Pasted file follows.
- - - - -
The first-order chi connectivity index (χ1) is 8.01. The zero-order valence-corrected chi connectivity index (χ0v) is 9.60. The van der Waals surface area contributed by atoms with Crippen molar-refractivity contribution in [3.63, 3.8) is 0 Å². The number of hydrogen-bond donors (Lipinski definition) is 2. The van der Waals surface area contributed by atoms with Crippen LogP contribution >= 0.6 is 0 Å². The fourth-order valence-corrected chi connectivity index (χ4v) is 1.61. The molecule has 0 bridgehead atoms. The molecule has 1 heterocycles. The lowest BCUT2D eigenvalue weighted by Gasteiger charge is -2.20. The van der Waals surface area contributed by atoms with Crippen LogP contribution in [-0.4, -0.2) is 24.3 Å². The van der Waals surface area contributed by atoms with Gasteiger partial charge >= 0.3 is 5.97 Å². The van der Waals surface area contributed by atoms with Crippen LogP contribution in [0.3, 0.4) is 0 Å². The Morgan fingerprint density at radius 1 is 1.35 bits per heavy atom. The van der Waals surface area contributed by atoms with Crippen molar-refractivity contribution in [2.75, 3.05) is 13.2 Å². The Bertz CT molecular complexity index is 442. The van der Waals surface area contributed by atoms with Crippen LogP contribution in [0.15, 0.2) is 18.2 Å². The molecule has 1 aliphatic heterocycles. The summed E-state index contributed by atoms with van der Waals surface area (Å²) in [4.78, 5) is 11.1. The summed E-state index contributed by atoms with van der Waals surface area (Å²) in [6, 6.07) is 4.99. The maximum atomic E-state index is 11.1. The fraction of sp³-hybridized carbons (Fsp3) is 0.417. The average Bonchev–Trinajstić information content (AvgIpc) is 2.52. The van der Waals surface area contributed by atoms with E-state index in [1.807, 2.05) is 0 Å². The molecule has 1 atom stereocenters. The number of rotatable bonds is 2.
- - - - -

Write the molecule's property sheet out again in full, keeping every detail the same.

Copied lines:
The first-order chi connectivity index (χ1) is 8.01. The zero-order valence-corrected chi connectivity index (χ0v) is 9.60. The van der Waals surface area contributed by atoms with Crippen molar-refractivity contribution in [3.63, 3.8) is 0 Å². The number of hydrogen-bond donors (Lipinski definition) is 2. The van der Waals surface area contributed by atoms with Crippen LogP contribution >= 0.6 is 0 Å². The fourth-order valence-corrected chi connectivity index (χ4v) is 1.61. The molecule has 0 bridgehead atoms. The molecule has 1 heterocycles. The lowest BCUT2D eigenvalue weighted by Gasteiger charge is -2.20. The van der Waals surface area contributed by atoms with Crippen LogP contribution in [-0.4, -0.2) is 24.3 Å². The van der Waals surface area contributed by atoms with Gasteiger partial charge >= 0.3 is 5.97 Å². The van der Waals surface area contributed by atoms with Crippen LogP contribution in [0.3, 0.4) is 0 Å². The Morgan fingerprint density at radius 1 is 1.35 bits per heavy atom. The van der Waals surface area contributed by atoms with Crippen molar-refractivity contribution in [2.75, 3.05) is 13.2 Å². The Bertz CT molecular complexity index is 442. The van der Waals surface area contributed by atoms with Crippen LogP contribution in [0.15, 0.2) is 18.2 Å². The molecule has 1 aliphatic heterocycles. The summed E-state index contributed by atoms with van der Waals surface area (Å²) in [4.78, 5) is 11.1. The summed E-state index contributed by atoms with van der Waals surface area (Å²) in [6, 6.07) is 4.99. The maximum atomic E-state index is 11.1. The fraction of sp³-hybridized carbons (Fsp3) is 0.417. The average Bonchev–Trinajstić information content (AvgIpc) is 2.52. The van der Waals surface area contributed by atoms with E-state index in [1.807, 2.05) is 0 Å². The molecule has 1 atom stereocenters. The number of rotatable bonds is 2.